Intrinsic motivation, not accountability, produces excellence
It’s June. Once again, the school year comes to an abrupt end. Comfortable routines evaporate, and other sources of stimulation take over. Children and teachers say goodbye, knowing the process will begin anew in the fall. Well-deserved vacations commence.
So much happens over the 180 days of a school year. Teachers—special guardians of our youth—provide safety and stimulation and create activities to inspire learning and cultivate the minds of young people. Children grow and change. When the seemingly endless year comes to a close, sincere words and gifts of gratitude make their way from children’s hands and hearts to their teachers.
As testing has permeated education, I worry about our teachers and their ability to recover over the summer. High-stakes testing takes a debilitating toll. When policymakers trusted teachers to support student learning—to ignite in their students the desire to know more and make sense of the world—teachers ended the school year spent from working to understand the unique puzzle of each child, creating engaging experiences and building and managing communities in their classrooms. Exhausted but proud of the work they had done, they were ready to reflect and recalibrate in preparation for the next year.
Today, support has been replaced by demand as the centerpiece of education policy. Testing—not the professional judgment of teachers—drives daily life in our schools. Learning is defined as an outcome and is reduced to acquiring discrete skills that can be measured on a test. People outside the classroom dictate what is taught and what constitutes success. Judgment replaces trust. Professionalism is ignored. Excitement, thinking, questioning and creating become afterthoughts.
This loss of teacher control is corrosive. It creates an end-of-year fatigue that is not easily replenished by gifts of affection or a couple of months outside the classroom. Some great teachers simply give up, because they cannot reconcile the policy with what they know is good for children. Others return resigned to their situation, feeling compromised and frustrated.
Those cherished end-of-year personal testaments delivered by parents and children to teachers are not powerful enough to overcome the externally imposed judgments that test results send to teachers. Nor can they overcome the negative dynamics created by this heavy-handed, top-down approach to education.
We can’t expect our teachers to continue to bring out the best in our children and free their minds to be excited about the world when only measurable performance defines success. The pressure to raise test scores is sapping teacher energy, morale and motivation. In his prescient 1999 critique of demand-driven school reform, The Schools Our Children Deserve, Alfie Kohn reviewed research that showed when teachers are told what and how to teach, they don’t do their best. The more teachers are pressured to make their students perform, the less well they actually perform.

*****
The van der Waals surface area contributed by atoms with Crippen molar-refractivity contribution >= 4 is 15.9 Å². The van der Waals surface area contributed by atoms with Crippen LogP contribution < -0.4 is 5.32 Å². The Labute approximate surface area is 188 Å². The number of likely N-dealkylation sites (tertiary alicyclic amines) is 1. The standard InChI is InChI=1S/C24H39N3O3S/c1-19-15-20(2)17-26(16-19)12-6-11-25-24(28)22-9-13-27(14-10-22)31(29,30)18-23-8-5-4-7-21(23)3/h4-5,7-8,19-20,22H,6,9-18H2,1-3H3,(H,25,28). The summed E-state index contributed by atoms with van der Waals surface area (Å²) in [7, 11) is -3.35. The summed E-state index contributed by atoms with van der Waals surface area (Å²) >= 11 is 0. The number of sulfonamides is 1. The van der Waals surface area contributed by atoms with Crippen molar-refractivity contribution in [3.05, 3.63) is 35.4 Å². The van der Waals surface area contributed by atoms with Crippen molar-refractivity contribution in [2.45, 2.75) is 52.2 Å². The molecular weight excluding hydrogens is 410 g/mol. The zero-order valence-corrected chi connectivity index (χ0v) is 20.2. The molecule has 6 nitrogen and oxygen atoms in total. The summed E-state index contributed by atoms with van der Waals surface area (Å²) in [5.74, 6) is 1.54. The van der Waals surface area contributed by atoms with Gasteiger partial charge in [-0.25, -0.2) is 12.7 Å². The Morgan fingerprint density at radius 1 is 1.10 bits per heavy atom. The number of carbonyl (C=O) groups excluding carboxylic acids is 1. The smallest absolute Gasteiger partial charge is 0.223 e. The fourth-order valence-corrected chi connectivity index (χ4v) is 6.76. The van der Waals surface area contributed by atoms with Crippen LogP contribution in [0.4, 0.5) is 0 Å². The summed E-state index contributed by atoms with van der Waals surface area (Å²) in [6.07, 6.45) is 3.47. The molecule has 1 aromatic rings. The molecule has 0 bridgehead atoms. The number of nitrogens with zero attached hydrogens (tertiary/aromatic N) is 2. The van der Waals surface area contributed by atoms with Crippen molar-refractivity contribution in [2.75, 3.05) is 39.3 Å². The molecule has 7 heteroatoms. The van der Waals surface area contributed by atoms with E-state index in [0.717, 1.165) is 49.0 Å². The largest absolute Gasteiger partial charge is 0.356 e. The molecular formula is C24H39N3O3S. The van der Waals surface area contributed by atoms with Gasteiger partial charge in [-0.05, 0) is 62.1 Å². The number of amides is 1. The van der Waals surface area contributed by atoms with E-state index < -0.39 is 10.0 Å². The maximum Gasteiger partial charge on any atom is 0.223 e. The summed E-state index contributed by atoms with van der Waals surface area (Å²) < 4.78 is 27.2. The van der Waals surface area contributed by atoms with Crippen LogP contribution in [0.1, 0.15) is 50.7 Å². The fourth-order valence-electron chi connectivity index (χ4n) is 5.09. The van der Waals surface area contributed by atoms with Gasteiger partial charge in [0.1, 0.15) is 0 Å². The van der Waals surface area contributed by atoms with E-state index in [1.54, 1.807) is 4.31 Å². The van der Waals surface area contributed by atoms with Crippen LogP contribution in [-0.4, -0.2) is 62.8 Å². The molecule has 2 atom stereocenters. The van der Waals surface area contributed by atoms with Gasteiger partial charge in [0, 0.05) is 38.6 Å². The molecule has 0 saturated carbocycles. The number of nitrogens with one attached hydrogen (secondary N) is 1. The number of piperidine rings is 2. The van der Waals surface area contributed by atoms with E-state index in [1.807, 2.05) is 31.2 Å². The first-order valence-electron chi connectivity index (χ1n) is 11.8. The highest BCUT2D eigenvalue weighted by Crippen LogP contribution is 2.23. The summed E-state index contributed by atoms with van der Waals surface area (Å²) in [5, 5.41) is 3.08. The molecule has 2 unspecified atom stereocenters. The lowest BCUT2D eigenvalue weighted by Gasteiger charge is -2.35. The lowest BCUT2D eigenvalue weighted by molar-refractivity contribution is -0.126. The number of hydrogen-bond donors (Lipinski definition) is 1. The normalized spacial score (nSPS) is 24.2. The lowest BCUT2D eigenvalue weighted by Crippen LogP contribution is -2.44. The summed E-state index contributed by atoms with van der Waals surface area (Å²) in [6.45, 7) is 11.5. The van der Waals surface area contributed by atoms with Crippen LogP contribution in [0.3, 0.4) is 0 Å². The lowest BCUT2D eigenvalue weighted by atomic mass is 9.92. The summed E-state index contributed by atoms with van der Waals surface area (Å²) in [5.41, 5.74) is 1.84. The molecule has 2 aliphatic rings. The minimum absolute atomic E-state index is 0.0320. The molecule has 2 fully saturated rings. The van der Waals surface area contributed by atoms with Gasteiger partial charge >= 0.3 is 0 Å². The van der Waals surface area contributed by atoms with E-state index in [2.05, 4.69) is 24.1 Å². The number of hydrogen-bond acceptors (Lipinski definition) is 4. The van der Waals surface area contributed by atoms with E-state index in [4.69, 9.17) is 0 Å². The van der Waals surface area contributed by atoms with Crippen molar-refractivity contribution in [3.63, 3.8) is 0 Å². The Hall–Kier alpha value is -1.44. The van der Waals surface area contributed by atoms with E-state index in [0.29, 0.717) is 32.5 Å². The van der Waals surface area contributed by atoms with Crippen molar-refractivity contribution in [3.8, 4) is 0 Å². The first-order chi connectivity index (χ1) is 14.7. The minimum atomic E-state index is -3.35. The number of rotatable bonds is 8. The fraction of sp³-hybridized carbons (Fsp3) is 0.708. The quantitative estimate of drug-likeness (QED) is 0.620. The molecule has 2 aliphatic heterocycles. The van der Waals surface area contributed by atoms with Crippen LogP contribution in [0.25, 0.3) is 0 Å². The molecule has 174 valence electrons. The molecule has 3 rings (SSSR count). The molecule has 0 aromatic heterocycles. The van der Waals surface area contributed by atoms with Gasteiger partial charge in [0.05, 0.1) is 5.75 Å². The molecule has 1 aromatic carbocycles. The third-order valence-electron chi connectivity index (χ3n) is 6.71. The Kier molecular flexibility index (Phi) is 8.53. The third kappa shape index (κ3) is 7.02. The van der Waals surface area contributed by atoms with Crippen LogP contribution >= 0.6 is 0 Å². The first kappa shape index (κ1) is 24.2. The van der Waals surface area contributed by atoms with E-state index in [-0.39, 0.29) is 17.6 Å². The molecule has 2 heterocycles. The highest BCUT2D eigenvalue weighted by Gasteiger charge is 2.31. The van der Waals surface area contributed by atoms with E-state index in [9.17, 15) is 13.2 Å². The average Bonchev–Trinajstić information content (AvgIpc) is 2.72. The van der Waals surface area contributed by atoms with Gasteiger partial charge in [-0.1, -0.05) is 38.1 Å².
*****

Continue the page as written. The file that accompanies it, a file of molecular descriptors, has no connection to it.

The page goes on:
People do their best when they love what they are doing, not when they are driven by external rewards or punishment. It is intrinsic motivation that leads to excellence. Current policy relies on external motivation to push teachers to raise test scores. Not only is it using the wrong lever, but test results are the wrong goal. When outside forces promoting the wrong goal drive teaching, Kohn observed, “It has approximately the same effect on learning that a noose has on breathing.”
The legislature has it all wrong. Teachers and students can’t be their best in a system that confuses test scores with learning and uses accountability to motivate excellence. Policy that focuses on test results rather than supporting people to achieve is a dismal failure. It undercuts real learning. Educational outcomes do not improve.
Kohn further observed that when we judge a school on the basis of a standardized test score, we unwittingly help to make that school a little worse. Challenging an illegitimate system is one way we can reduce the damage.
I want our teachers to limp out the door at the end of the school year exhausted from using their talent to light a fire in every child and ready to make the next year even better. It won’t happen until we demand what is right for our children and their teachers.
Susie Kaeser is a longtime resident of Cleveland Heights and former director of Reaching Heights. She serves on the national board of Parents for Public Schools.